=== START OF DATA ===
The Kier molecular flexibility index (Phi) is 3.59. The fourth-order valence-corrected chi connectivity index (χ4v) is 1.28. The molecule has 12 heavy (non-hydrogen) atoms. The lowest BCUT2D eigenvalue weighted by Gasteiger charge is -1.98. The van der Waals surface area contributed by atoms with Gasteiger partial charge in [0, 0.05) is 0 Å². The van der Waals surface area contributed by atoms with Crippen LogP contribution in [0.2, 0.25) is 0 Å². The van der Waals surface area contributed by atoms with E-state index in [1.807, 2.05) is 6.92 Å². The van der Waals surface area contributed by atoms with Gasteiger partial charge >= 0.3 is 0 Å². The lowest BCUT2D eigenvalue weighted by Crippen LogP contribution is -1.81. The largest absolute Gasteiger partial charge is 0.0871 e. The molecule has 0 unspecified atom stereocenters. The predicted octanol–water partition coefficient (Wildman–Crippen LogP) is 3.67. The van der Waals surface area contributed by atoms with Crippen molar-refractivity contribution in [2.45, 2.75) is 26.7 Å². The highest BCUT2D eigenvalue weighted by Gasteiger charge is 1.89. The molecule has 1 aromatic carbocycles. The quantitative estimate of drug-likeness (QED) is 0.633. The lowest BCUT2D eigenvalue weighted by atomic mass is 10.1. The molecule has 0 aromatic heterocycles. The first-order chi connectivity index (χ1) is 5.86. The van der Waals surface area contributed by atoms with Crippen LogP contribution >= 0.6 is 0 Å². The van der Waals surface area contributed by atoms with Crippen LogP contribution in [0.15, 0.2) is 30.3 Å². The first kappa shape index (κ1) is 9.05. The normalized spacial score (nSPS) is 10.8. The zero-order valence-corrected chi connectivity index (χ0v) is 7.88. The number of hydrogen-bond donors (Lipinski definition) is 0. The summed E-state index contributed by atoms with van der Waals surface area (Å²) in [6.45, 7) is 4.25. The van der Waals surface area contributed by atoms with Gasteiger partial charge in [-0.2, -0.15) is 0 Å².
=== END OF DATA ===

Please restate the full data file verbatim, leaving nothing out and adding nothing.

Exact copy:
The Kier molecular flexibility index (Phi) is 3.59. The fourth-order valence-corrected chi connectivity index (χ4v) is 1.28. The molecule has 12 heavy (non-hydrogen) atoms. The lowest BCUT2D eigenvalue weighted by Gasteiger charge is -1.98. The van der Waals surface area contributed by atoms with Gasteiger partial charge in [0, 0.05) is 0 Å². The van der Waals surface area contributed by atoms with Crippen LogP contribution in [0.2, 0.25) is 0 Å². The van der Waals surface area contributed by atoms with E-state index in [1.807, 2.05) is 6.92 Å². The van der Waals surface area contributed by atoms with Gasteiger partial charge >= 0.3 is 0 Å². The lowest BCUT2D eigenvalue weighted by Crippen LogP contribution is -1.81. The largest absolute Gasteiger partial charge is 0.0871 e. The molecule has 0 unspecified atom stereocenters. The predicted octanol–water partition coefficient (Wildman–Crippen LogP) is 3.67. The van der Waals surface area contributed by atoms with Crippen molar-refractivity contribution in [2.45, 2.75) is 26.7 Å². The highest BCUT2D eigenvalue weighted by Gasteiger charge is 1.89. The molecule has 1 aromatic carbocycles. The quantitative estimate of drug-likeness (QED) is 0.633. The lowest BCUT2D eigenvalue weighted by atomic mass is 10.1. The molecule has 0 aromatic heterocycles. The first-order chi connectivity index (χ1) is 5.86. The van der Waals surface area contributed by atoms with Crippen LogP contribution >= 0.6 is 0 Å². The van der Waals surface area contributed by atoms with Crippen LogP contribution in [0.15, 0.2) is 30.3 Å². The first kappa shape index (κ1) is 9.05. The normalized spacial score (nSPS) is 10.8. The zero-order valence-corrected chi connectivity index (χ0v) is 7.88. The number of hydrogen-bond donors (Lipinski definition) is 0. The summed E-state index contributed by atoms with van der Waals surface area (Å²) in [6.45, 7) is 4.25. The van der Waals surface area contributed by atoms with Gasteiger partial charge in [-0.2, -0.15) is 0 Å².